John Doolie, a native of New Mexico, enlisted in the U.S. Marine Corps on March 26, 1943. Cpl. Doolie was a Navajo Code Talker in the Pacific Theater during World War II and served until January 1946. In 2001, the Navajo Code Talkers received the Congressional Silver Medal. Doolie's honor was posthumous. He died on December 31, 1947 (Section I, Site 5307).
Robert Bradford Marshall was born May 22, 1867, in Amelia County, Virginia. He entered the U.S. Geological Survey (USGS) as a topographer in 1889, became Geographer of the Pacific in 1907, and Chief Geographer USGS in 1910. Marshall became a close friend of conservationist John Muir and he mapped Yosemite National Park and many of the high peaks of the Sierras. He was appointed Superintendent of National Parks in 1915 (the second, and last, to hold this position before the establishment of the National Park Service and position of Director) until resuming the role of Chief Geographer in 1917. From February 1917 through March 1919, he served as a lieutenant colonel in the Office of the Chief of Engineers, U.S. Army. In this office he was responsible for all military mapmaking done by the USGS. Marshall resigned from the government in 1919 and devoted himself to developing the "Marshall Plan of Irrigation and Water Control of the Central Valley of California"—a plan to store the rainwater of southern California. Marshall battled for nearly three decades to prove his plan was feasible. He retired in 1937. He died June 21, 1949, just before the completion of the Shasta Dam, one of the key features of his Central Valley Project (Section G, Site 2147-B).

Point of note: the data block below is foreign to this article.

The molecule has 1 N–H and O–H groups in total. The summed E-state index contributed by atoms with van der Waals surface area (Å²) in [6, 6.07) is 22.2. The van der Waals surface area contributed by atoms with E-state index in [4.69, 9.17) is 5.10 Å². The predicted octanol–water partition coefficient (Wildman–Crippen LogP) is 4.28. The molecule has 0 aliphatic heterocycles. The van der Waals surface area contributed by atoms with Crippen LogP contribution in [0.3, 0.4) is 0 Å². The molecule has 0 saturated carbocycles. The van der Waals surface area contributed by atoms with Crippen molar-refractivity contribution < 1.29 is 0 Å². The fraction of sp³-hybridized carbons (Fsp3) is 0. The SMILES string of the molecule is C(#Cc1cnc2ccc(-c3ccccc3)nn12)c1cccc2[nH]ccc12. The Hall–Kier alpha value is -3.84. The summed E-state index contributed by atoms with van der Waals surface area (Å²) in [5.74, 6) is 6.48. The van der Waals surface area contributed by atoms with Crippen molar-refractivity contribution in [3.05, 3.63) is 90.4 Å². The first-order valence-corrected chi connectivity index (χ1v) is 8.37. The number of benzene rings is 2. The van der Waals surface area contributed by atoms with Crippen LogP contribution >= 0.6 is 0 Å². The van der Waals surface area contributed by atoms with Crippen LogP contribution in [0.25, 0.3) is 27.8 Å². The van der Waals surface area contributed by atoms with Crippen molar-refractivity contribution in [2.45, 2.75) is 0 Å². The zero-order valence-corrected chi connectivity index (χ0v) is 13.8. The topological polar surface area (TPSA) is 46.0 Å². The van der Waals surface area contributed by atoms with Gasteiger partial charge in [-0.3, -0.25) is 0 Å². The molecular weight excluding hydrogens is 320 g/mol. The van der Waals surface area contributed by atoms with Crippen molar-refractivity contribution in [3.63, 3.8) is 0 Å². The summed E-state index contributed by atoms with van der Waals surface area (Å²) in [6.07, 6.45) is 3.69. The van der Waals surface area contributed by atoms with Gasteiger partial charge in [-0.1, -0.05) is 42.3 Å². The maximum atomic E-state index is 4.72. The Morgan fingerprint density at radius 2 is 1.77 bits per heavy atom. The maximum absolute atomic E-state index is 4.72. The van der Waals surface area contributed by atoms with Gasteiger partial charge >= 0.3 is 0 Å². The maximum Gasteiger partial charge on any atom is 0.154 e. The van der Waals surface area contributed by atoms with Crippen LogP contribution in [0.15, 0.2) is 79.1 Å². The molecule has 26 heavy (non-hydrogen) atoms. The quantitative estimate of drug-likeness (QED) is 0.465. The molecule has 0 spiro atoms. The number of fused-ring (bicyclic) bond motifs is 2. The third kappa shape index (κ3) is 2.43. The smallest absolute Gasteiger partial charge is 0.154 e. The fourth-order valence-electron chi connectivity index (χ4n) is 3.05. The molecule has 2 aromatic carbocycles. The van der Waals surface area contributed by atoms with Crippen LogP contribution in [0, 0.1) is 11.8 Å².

One of America's most valiant naval officers—Fleet Admiral Chester W. Nimitz—is buried at Golden Gate National Cemetery. A number of distinguished officers who served under him are also buried here. Nimitz served as a fleet admiral in the U.S. Navy and assumed command of the Pacific Fleet after the Japanese attack on Pearl Harbor, bringing the country into World War II. In 1942 Adm. Nimitz went on the offensive, leading to the decisive Battle of Midway. From there, he led successive campaigns—Guadalcanal, New Guinea—that eventually broke the Japanese hold on the South Pacific. In September 1945 Adm. Nimitz represented the United States during the surrender of Japan on board the USS Missouri. Nimitz died February 20, 1966 (Section C, Row C-1, Site 1).
The 44 German and Italian prisoners of war interred at Golden Gate National Cemetery were captured in North Africa after the 1943 collapse of the German Africa Corps, led by Lt. Gen. Erwin Rommel. The POWs were housed at Camp Beale and Camp Cook in California, and Camp Rupert in Idaho. They were originally buried at their respective post cemeteries. When the posts closed, the POWs were re-interred at Golden Gate (Section E).
In addition, 27 African-American sailors who perished as a result of an explosion while loading Liberty ships at Port Chicago, California, on July 17, 1944, are buried here. Their remains were unidentifiable, so they are buried as unknowns (Sections H and L).